International Programme on Chemical Safety
Poisons Information Monograph 240
Diuretics (C03)/ High ceiling diuretics (C03C)/
Sulfonamides, plain (C03CA)
Frusemide (BAN); Furosemidum; LB-502;
1.4 Identification numbers
1.4.1 CAS number
1.4.2 Other numbers
1.5 Main brand names, main trade names
Aluzine; Aquarid; Arcanamide; Diural; Diurolasa; Dryptal;
Durafurid; Frumax; Frusetic; Frusid; Fumarenid; Furix;
Furo-basan; Furo-Puren; Furorese; Fusid; Hydrex; Hydro-rapid;
Impugan; Lasiletten, Lasilix; Lasix; Novosemide; Oedemex;
Puresis;Ruseyde; Seguril; Sigasalur; Uremide; Urex; Uritol;
Betasemid; Diaphal; Diumide-K Continuous; Diumid+K; Diutrix;
Duraspiron Comp; Fluss 40; Fru-Co; Frumil; Frusene; Furesis
Comp; Furospir; Hydrotrix
Lasikal; Lasilactone; Lasipressin; Lasitone; Lasix+K;
Lasix-Reserpin; Lasoride; Logirene; Nortensin; Osyrol;
Spiro-D-Tablinen; Spirofur; Terbolan
1.6 Manufacturers; Importers
Australia: Hoechst; Protea
Canada: Hoechst; Horner; Novopharm
Eire: Hoechst; Napp
France: Hoechst; Rorer
Germany: Azupharma; Brenner-Efeka; Bristol; Durachemie;
Hexal; Hoechst; Klinge-Nattermann; Medice; Rorer; Sanorania;
Netherlands: Hoechst; ICN
Italy: Hoechst; Lepetit; Scharper
South Africa: Arcana; Hoechst; Lennon; Rolab; Schwulst
Spain: Alter; Lasa; Hoechst
Sweden: A.L.; Benzon; Dumex; Hoechst
Switzerland: Hoechst; Mepha; Mundipharma; Schonenberger;
United Kingdom: Askbourne; Asta Medica; Berk; CP
Pharmaceuticals; Cox; DDSA Pharmaceuticals; Evans; Fisons;
Hoechst; Kerfoot; Norton; Rorer; Unimed
United States of America: Hoechst
2.1 Main risks and target organs
Overdoses of diuretics are uncommon and infrequently
serious. Problems most frequently involve chronic
overmedication or poor monitoring and/or lack of anticipation
of drug interactions or not compensating for concomitant
hepatic or renal dysfunction. Main toxic effects are on the
kidneys with diuresis of water; sodium; and potassium leading
most frequently to a hyponatremic; hypokalemic; and
hypochloremic dehydration. More caution is warranted with
patients at higher risk for abnormal renal function including
patients with any renal disease; diabetes mellitus; and
borderline fluid and/or electrolyte status. In a hospital-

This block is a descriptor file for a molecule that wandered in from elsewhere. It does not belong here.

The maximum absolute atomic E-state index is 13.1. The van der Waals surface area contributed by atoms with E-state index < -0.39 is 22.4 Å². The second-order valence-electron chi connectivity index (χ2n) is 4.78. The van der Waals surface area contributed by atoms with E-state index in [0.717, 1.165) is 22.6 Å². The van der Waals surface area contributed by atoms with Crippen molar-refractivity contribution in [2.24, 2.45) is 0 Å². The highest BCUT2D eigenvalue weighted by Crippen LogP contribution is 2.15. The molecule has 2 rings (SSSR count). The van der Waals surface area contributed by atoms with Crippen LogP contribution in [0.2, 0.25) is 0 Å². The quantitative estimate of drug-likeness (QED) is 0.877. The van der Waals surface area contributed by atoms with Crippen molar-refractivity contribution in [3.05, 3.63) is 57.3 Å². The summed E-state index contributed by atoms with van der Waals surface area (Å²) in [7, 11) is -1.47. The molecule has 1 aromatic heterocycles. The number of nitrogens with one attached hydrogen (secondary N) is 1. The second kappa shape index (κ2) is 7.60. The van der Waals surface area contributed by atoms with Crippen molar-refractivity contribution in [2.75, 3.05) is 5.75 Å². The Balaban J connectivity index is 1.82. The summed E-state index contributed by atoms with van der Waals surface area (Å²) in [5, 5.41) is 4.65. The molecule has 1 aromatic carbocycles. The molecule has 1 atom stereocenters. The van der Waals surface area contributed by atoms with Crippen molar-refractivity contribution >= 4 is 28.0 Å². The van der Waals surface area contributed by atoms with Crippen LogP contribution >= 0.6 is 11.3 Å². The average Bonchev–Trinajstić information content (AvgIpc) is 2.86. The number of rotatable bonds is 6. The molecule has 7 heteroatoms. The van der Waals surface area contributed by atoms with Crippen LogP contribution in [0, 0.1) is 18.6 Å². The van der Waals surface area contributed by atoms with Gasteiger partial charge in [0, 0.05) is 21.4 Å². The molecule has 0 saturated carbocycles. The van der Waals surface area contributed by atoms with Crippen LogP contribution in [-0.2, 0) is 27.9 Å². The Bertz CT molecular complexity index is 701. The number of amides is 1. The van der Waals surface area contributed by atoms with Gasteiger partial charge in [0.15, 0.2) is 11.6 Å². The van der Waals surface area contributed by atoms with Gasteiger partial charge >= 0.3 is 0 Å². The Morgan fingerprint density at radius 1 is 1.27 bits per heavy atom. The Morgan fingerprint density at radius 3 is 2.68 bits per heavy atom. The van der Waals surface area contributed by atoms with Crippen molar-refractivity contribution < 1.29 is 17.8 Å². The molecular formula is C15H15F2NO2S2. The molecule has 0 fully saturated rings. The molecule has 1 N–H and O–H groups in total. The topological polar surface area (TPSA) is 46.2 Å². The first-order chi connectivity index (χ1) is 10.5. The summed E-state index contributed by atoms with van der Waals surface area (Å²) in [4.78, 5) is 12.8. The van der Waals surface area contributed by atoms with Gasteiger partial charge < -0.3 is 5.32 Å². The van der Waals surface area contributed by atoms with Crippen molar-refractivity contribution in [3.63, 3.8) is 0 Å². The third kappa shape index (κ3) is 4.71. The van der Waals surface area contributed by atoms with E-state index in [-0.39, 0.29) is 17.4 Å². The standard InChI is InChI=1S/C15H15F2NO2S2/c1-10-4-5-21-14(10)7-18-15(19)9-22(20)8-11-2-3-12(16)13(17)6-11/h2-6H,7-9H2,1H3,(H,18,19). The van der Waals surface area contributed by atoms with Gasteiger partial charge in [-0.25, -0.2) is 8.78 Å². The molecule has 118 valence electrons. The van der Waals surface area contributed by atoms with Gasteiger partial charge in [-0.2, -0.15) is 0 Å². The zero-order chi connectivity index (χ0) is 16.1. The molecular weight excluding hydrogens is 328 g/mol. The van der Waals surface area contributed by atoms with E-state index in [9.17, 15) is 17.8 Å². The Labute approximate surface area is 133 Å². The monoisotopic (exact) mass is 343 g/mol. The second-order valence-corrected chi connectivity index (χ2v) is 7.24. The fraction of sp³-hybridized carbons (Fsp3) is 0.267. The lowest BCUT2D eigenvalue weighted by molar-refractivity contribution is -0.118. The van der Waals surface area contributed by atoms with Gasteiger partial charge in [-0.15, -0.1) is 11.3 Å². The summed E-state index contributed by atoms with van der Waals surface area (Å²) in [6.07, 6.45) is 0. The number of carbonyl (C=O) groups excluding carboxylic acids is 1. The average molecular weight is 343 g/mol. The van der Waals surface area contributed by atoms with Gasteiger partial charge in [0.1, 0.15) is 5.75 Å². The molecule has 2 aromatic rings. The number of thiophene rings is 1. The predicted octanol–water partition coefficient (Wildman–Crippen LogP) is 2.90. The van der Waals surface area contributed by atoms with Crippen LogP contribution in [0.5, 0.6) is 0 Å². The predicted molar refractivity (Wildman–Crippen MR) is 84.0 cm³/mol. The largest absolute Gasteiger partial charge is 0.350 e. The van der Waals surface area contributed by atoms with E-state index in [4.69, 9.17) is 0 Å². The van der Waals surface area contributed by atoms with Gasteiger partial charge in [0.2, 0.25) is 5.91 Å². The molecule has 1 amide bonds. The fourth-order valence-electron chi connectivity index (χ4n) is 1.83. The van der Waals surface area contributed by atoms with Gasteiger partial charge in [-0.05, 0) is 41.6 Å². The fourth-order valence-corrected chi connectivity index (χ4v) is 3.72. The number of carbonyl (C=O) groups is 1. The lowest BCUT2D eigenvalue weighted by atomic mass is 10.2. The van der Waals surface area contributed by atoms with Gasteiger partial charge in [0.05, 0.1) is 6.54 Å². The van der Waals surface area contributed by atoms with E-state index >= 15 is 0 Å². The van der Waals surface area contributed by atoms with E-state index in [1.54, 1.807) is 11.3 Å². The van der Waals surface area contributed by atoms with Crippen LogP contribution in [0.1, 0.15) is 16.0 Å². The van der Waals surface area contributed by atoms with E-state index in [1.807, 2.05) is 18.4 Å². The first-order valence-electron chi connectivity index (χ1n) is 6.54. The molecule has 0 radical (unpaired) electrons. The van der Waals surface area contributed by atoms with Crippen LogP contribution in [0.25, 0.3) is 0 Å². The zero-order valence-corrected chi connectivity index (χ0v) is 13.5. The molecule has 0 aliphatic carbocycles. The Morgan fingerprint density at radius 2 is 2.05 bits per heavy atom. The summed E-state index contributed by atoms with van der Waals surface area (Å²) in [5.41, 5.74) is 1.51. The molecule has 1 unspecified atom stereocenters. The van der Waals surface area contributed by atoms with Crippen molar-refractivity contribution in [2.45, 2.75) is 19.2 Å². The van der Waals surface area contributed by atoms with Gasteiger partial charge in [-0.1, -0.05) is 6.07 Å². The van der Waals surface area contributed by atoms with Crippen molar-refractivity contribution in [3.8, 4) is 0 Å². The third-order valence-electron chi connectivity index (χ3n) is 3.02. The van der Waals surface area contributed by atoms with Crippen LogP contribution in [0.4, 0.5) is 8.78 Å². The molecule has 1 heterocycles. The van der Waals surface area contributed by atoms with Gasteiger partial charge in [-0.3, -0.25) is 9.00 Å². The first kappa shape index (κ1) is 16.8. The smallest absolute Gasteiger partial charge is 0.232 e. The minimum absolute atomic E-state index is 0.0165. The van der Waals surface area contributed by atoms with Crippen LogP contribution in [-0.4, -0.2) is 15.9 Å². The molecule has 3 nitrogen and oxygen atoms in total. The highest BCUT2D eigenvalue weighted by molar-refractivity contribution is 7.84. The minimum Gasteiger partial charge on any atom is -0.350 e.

based study of adverse reactions to medications there was a
21% rate of adverse affects to frusemide with most common
ones being hypovolemia; hyperuricemia; and hypokalemia which
for the most part were mild; but the rate and severity
increased with increasing daily doses.
2.2 Summary of clinical effects
Patients with either acute or chronic overdosage with
frusemide may show signs of dehydration with thirst;
lethargy; confusion; poor skin turgor; and prolonged
capillary refill time; but may have a paradoxical continued
diuresis. Electrolyte abnormalities will include
hyponatremia; hypokalemia; and hypochloremia and in larger
ingestions may lead to further deterioration in mental
status; seizures; electrocardiographic abnormalities; and
arrhythmias. Prior renal insufficiency will lead to more
toxicity at a given dose. Hypokalemia may lead to muscular
weakness; hyporeflexia; and contribute to hypochloremic
metabolic alkalosis (the so-called "volume contraction
Cardiac arrhythmias may occur due to potassium deficiency
and/or coexistent hypomagnesemia. Gastrointestinal bleeding
has been reported in patients taking frusemide; especially if
renal insufficiency is present. Abuse or overdose may result
in pancreatitis. Hyperglycemia; hyperuricemia; and
hyperlipidemia may occur with acute overdose or in chronic
use or abuse. Hypersensitivity reactions such as rash;
photosensitivity; thrombocytopenia; and pancreatitis are
The diagnosis of a frusemide overdose (acute or
chronic) should be considered in the patient with an
unexplained hypovolemia specifically with concurrent
hyponatremia; hypokalemia; and hypochloremia; especially if
the patient has a paradoxical diuresis. Patients most likely
to have access to frusemide include ones with congestive
heart failure; renal or hepatic insufficiency or other
edematous states; or patients who may be taking it
surreptitiously (eg. bulimics). Measurement of frusemide
levels is not useful in clinical management.
2.4 First aid measures and management principles
Since the complications of an overdose of strictly
frusemide are relatively rare; invasive or noxious
interventions such as syrup of ipecac or gastric lavage are
probably not warranted in most cases. Gastrointestinal
decontamination with activated charcoal is probably warranted
if the patient presents within 1 to 2 hours post-ingestion
with an especially large ingestion or with complicating
underlying diseases. Cathartics should be withheld in face
of pre-existent dehydration. There is no role for enhanced
elimination. Intervention should be targeted at replacing
any fluid and electrolyte abnormalities initially with
intravenous isotonic crystalloid solutions. There is no
specific antidote. Serum electrolytes including serum
bicarbonate are warranted. For hypotension; vigorous fluid